A Chinese nuclear power plant is raising concerns on Monday after the facility’s minority French owner said it had been informed of a leak in one of the power station’s reactors and has called a meeting with its Chinese partner to discuss it.
French energy giant EDF owns 30 percent of the joint venture that owns and operates Taishan nuclear power plant in Guangdong province north of Hong Kong. State-owned China General Nuclear Power Corp owns the other 70 percent.
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“EDF has been informed of the increase in the concentration of certain noble gases in the primary circuit of reactor n°1 [number one] of the Taishan nuclear power plant,” the company said in a statement on its website. “The presence of certain noble gases in the primary circuit is a known phenomenon, studied and provided for in the reactor operating procedures.”
It is unclear exactly where the build-up of gases has happened, leaving experts scratching their heads as to how severe the problem may be.
“It’s clear that some gas leaked from the fuel rod, but did the pressure vessel that contains the fuel rods also fail?” Henry Sokolski, executive director of the Washington-based Nonproliferation Policy Education Center, said to Al Jazeera. “And if you’re really unlucky, did the containment building fail? Because when a containment building fails, radioactivity can be released into the atmosphere and that is not good.”
United States news outlet CNN on Monday, citing US officials and documents it had reviewed, reported that the US government has spent the past week assessing a report of a leak at Taishan nuclear power plant after EDF subsidiary Framatome warned of an “imminent radiological threat”.
US officials do not currently believe the situation poses a severe safety threat, said CNN.
China General Nuclear Power Corp said in a statement on Sunday that data showed “the Taishan station and its surrounding environment meet normal parameters”, according to a translation by Reuters News Agency.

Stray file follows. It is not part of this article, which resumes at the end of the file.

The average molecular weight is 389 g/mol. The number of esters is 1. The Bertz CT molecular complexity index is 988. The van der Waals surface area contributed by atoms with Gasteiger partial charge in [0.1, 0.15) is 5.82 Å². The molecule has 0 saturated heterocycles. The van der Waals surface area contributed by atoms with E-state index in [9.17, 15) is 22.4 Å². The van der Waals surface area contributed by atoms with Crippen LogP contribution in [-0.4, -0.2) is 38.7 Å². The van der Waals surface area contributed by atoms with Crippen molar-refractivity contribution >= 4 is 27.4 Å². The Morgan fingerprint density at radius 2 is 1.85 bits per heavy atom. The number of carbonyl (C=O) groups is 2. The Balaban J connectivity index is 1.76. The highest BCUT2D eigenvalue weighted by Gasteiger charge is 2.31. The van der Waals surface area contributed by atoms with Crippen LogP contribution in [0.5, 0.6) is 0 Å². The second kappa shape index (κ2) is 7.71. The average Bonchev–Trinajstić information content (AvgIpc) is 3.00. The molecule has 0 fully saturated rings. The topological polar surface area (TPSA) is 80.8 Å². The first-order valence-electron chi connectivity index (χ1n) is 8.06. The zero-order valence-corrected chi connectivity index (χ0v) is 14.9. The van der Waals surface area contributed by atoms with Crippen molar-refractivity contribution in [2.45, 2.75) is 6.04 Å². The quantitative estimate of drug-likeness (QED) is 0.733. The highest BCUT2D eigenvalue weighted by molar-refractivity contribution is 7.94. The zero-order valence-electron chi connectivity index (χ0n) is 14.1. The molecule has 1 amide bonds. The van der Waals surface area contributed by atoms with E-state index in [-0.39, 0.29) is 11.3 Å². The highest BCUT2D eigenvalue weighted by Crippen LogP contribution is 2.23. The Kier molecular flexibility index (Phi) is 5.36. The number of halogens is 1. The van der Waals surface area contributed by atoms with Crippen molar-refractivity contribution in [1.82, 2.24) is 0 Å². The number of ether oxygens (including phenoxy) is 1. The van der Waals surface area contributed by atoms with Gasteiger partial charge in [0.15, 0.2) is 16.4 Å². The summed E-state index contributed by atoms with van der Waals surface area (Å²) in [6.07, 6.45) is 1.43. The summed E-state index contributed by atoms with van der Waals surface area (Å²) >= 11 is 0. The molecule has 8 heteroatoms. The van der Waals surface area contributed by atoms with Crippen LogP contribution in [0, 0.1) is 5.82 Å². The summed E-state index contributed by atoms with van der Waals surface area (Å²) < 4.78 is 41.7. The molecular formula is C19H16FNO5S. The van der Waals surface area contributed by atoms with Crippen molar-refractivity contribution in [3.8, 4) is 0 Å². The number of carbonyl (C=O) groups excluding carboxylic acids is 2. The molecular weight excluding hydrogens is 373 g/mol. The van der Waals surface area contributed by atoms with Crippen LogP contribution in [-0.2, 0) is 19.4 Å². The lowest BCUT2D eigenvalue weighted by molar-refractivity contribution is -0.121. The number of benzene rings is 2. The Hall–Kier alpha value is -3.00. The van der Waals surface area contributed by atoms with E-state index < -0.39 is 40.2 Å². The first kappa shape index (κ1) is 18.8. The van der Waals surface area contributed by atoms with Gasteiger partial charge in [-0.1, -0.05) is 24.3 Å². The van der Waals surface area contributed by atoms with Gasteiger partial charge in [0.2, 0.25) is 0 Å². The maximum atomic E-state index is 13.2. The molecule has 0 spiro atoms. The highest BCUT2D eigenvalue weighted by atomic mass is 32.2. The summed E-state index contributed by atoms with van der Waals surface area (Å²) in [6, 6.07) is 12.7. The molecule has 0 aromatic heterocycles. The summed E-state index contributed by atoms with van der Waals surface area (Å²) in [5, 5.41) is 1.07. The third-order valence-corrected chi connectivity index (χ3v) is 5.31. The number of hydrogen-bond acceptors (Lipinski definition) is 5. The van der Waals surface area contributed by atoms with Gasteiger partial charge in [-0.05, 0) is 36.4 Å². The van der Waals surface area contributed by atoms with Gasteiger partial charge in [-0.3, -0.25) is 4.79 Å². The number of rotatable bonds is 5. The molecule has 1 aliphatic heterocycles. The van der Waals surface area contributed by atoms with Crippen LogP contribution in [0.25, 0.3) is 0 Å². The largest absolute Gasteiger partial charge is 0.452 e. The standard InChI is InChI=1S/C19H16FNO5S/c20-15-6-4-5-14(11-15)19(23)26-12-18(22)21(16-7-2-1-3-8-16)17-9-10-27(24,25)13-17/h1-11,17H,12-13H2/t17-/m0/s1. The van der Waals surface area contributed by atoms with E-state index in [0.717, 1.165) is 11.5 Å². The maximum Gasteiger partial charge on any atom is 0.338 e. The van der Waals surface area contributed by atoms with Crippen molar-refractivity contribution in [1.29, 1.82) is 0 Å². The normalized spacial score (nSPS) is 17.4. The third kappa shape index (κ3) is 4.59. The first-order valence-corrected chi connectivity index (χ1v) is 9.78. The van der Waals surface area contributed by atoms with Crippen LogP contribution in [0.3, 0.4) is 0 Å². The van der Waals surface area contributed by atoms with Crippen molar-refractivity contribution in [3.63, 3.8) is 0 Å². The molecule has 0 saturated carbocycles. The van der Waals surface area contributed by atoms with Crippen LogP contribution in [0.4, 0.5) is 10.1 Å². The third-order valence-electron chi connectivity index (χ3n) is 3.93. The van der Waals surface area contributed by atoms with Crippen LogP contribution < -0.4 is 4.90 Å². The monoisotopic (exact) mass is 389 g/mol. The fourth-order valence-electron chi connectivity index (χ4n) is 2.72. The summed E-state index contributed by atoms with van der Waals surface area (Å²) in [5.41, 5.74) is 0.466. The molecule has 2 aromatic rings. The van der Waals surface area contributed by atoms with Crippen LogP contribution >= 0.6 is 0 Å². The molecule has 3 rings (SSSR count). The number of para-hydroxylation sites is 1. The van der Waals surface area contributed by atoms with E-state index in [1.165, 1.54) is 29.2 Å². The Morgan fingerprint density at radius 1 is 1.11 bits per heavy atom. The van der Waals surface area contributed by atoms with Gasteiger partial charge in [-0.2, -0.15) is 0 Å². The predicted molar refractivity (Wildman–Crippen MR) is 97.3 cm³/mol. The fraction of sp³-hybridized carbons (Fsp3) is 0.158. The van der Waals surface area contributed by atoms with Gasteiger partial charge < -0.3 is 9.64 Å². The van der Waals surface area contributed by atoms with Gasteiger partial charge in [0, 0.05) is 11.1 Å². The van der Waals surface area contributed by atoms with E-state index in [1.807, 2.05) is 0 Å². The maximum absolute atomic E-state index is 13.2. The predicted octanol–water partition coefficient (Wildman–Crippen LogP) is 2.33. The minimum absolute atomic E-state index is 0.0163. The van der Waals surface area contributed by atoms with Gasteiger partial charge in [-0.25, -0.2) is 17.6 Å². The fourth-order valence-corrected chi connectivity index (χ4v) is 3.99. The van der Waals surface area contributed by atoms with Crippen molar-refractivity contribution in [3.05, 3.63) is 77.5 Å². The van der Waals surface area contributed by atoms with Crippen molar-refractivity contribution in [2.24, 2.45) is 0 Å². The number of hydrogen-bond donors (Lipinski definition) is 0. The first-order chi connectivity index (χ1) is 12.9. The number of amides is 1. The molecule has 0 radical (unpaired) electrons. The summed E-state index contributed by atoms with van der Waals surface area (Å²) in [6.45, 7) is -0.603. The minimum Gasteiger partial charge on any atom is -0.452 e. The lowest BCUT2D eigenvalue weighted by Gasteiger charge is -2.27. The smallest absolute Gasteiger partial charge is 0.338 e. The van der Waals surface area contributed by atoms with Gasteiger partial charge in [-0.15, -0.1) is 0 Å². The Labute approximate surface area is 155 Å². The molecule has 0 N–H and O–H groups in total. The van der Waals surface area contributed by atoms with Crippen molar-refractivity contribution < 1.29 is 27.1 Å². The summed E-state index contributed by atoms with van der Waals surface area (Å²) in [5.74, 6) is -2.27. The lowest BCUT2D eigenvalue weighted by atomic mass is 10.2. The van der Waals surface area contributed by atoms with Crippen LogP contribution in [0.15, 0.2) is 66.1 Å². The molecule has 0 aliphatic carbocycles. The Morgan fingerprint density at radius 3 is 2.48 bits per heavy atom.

But CNN reported that a letter it had seen to the US Department of Energy from Framatome – which designed the reactors at Taishan and continues to help operate them – included allegations that China was raising the acceptable limit for radiation detection outside the nuclear facility in order to avoid shutting it down.
Framatome said in a public statement on its website on Monday: “According to the data available, the plant is operating within safety parameters. Our team is working with relevant experts to assess the situation and propose solutions to address any potential issues.”
The International Atomic Energy Agency, the United Nations’ atomic watchdog, said it was in contact with officials in China about the issue and said in a statement that “at this stage, the agency has no indication that a radiological incident occurred”, Reuters reported.
The Taishan reactor went online in 2018 and was the first French-designed third-generation so-called “evolutionary power reactor” (EPR) to become operational.
The reactor builds on previous designs with the aim of using less uranium and operating more safely.
EPR reactors are also under construction in France, Finland and the United Kingdom.
Guangdong province is China’s main manufacturing hub and has been beset by power shortages in recent weeks that have led to energy rationing.